Rencontre Assyriologique Internationale 64

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It is our pleasure to thank and congratulate the organizers of this year’s Rencontre Assyriology Internationale for a highly successful 64th installment of the annual meeting!

In late July, scholars from near and far convened to enjoy the medieval charm of Marburg, participate in stimulating discussions, and meet a delegation from Iraq. With its historical appeal and walkable size, Marburg proved an ideal setting for the conference – it seemed that the entire town had been taken over by Assyriologists for the week. The organizers ensured that the conference flowed smoothly and problem-free, and we hope that you will join us in offering them our sincere thanks.

Dealing with antiquity

The conference was divided into three parallel themes – past, present, and future. Of course a historical discipline such as ours had little problem filling the sections devoted to the past, with some papers being devoted more generally to historiographical problems, and some addressing more specifically how the past was viewed in ancient times. Periods that were selected for special focus included the history of Ebla, the Sargonic period, and the Old Assyrian field, in a workshop dedicated to the memory of Karl Hecker.

Under the heading of the present, presenters looked at the state of our field in the modern world from a variety of perspectives. The workshop ‘Heritage in Conflict’, for example, presented the latest news on the material conditions of archaeological remains. Other papers looked at the early, modern foundations of our discipline, investigating pioneers such as Albrecht Goetze and A.H. Layard. Still others investigated how Assyriological material is communicated to broader audiences, and how it can take on unexpected political meanings outside of the scholarly context.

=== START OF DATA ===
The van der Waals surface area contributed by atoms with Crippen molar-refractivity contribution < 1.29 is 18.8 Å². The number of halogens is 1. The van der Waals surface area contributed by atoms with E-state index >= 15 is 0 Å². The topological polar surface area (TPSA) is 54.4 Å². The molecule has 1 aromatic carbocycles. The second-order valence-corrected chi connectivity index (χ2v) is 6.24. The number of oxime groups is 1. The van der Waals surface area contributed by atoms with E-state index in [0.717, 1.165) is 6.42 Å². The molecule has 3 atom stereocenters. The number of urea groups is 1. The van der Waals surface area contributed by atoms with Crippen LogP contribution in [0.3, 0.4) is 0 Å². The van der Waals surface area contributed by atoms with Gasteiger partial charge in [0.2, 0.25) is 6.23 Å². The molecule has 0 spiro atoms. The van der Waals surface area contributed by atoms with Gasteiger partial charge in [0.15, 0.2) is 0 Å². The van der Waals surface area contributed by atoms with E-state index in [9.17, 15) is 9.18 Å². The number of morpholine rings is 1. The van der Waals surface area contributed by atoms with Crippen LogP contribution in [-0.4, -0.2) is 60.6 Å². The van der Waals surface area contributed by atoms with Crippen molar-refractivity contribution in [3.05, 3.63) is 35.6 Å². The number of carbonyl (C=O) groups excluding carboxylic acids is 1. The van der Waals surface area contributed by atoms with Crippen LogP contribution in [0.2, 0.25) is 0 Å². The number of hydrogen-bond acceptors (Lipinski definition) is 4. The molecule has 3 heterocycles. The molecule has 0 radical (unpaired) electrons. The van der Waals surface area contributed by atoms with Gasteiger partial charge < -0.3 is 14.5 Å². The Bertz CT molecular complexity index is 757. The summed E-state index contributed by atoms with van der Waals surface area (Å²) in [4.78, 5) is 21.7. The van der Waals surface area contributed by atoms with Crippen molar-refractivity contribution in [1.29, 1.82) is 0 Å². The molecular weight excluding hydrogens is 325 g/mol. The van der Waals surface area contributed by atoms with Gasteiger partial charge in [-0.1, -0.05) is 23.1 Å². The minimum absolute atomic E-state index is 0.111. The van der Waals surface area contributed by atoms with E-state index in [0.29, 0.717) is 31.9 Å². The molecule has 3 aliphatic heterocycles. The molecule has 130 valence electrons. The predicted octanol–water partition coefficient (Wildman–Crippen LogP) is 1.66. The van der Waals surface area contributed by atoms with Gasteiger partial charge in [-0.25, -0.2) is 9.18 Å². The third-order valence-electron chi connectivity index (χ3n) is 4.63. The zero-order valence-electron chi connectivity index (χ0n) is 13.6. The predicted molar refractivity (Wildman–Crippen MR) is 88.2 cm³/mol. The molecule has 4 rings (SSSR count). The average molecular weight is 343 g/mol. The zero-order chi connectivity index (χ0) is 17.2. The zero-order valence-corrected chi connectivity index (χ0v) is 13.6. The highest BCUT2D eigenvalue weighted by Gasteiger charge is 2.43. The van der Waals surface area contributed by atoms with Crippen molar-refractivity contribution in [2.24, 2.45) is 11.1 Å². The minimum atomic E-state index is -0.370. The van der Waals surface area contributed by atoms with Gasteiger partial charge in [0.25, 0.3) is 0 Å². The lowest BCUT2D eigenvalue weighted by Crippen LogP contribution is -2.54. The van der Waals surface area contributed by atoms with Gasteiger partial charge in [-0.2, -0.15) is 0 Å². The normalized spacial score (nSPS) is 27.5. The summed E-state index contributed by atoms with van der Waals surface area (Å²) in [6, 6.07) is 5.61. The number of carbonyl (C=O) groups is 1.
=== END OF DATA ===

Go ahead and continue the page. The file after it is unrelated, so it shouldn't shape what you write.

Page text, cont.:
Finally, some presenters turned their eyes to the future. Some looked at perceptions of the future in the ancient period, with a workshop exploring the ways in which one might seek to prevent or cope with collective fear in the ancient Near East. Others turned to the digital technologies that promise to revolutionize the humanities. Papers were presented on digital tools in the widest sense, including everything from outreach websites, databases, digital models, and parsing programs (see here for the full program of the conference).

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The papers on Tuesday were concluded with a general discussion regarding professional ethics in the fields of archaeology and Assyriological philology. The discussion was vigorous and served well to outline the variety of positions of IAA members on questions regarding unprovenanced texts and the like.

On Thursday, there was a meeting with a delegation from Iraq, including representatives of the State Board of Antiquities and Heritage, the Iraq Museum and the University of Baghdad. The delegation updated their colleagues on the latest news and projects in Iraq, including projects in collaboration with German and British institutions.